SDM12: Call for Tutorials
SDM12: Accepted Tutorials
Distance Metric Learning in Data Mining Part 1 [PDF,1.9MB]
Distance Metric Learning in Data Mining Part 2 [PDF, 1.3MB]
Fei Wang and Jimeng Sun, IBM TJ Watson Research, USA
Discovering Roles and Anomalies in Graphs:Theory and Applications Part 1 [PDF,3.7MB]
Discovering Roles and Anomalies in Graphs:Theory and Applications Part 2 [PDF,6MB]
Tina Eliassi-Rad, Rutgers University, USA and Christos Faloutsos, Carnegie Mellon University, USA
How to do Good Research and Get it Published in Top Venues
Eamonn Keogh, University of California Riverside, USA
Multi-Task Learning: Theory, Algorithms, and Applications [PDF,6MB]
Jiayu Zhou, Arizona State University, USA; Jianhui Chen, GE Global Research, USA; and Jieping Ye, Arizona State University, USA
Privacy-Preserving Medical Data Sharing [PDF,5MB]
Aris Gkoulalas-Divanis, IBM Research-Zuric, Switzerland; and Grigorios Loukides, Cardiff University, United Kingdom
The SIAM Data Mining (SDM12) Organizing Committee invites proposals for tutorials to be held in conjunction with the conference. Tutorials are an effective way to educate and/or provide the necessary background to the intended audience enabling them to understand technical advances.
For SDM12, we are seeking proposals for tutorials on all topics related to data mining. A tutorial may be a theme-oriented comprehensive survey, discuss novel data mining techniques or may center around successful and timely application of data mining in important application areas (e.g. medicine, national security, scientific data analysis). For examples of typical SIAM tutorials, see the set of accepted tutorials at previous SIAM conferences SDM10 and SDM11.
Tutorials are open to all conference attendees without any extra fees. The typical tutorial will be 2 hours long (longer tutorials will be considered). Previous SDM conferences attracted up to 100 attendees in a tutorial.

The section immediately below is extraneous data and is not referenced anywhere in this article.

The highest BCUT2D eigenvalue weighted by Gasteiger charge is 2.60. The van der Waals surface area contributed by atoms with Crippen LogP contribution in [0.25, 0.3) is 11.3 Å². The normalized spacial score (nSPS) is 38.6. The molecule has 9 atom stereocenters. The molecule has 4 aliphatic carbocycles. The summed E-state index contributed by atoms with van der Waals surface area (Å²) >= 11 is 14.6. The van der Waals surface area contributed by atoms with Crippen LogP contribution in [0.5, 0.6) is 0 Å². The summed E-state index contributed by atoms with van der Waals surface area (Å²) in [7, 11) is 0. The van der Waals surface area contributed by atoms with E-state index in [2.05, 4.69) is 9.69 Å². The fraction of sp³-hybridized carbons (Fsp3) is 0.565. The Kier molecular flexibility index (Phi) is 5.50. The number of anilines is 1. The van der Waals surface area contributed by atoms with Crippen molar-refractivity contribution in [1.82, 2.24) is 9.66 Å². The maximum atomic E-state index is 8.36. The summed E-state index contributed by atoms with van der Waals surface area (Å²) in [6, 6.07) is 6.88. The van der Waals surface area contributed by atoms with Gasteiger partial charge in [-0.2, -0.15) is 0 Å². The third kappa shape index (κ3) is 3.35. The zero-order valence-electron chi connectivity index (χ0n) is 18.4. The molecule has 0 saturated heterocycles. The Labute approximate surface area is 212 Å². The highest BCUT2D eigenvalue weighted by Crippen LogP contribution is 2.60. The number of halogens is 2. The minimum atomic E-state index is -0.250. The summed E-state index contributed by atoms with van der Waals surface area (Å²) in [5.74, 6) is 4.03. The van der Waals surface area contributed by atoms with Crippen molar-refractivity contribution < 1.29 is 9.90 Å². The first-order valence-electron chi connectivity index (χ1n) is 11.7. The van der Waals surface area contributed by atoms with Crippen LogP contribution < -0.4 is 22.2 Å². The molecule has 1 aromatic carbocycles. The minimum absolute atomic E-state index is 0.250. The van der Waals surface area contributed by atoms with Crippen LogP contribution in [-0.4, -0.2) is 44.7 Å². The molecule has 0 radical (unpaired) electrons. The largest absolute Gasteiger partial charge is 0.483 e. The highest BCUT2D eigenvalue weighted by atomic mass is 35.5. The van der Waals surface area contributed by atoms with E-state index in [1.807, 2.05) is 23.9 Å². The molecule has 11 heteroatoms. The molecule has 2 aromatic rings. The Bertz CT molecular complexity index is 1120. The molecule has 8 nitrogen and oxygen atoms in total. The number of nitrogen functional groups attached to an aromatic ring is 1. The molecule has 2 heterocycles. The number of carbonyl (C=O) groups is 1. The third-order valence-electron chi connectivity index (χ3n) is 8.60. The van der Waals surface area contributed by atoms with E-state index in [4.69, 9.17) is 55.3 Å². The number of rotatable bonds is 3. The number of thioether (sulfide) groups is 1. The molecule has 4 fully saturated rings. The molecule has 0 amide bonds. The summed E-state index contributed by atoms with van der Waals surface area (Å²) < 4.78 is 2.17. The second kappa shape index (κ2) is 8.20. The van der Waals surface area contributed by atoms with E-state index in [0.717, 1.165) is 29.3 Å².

Proposals should be submitted electronically by September 30, 2011 to:
Computer Science and Engineering Department
University of Notre Dame
Proposals should be submitted in PDF format (for other formats please contact the tutorial chair first). Proposals should include the following:
- Basic information: Title, brief description, name and contact information for each tutor, length of the proposed tutorial. If the intended tutorial is expected to take longer than 2 hours a rationale is expected. Also identify any other venues in which the tutorial has been or will be presented.
- Audience: Proposals must clearly identify the intended audience for the tutorial (e.g., novice, intermediate, expert).
- What background will be required of the audience?
- Why is this topic important/interesting to the SIAM data mining community?
- What is the benefit to participants?
- Provide some informal evidence that people would attend (e.g., related workshops).
- Coverage: Enough material should be included to provide a sense of both the scope of material to be covered and the depth to which it will be covered. The more details that can be provided, the better (up to and including links to the actual slides or viewgraphs). Note that the tutors should not focus mainly on their own research results. If, for certain parts of the tutorial, the material comes directly from the tutors' own research or product, please indicate this clearly in the proposal.
- Biographies: Provide brief biographical information on each tutor (including qualifications with respect to the tutorial's topic).
- Special equipment (if any): Please indicate any additional equipment needed (if any). The standard equipment includes an LCD projector and single projection screen.
- Submission : September 30, 2011
- Decision Notification : October 31, 2011
- Complete Set of Tutorial Viewgraphs (Slides): February 16, 2012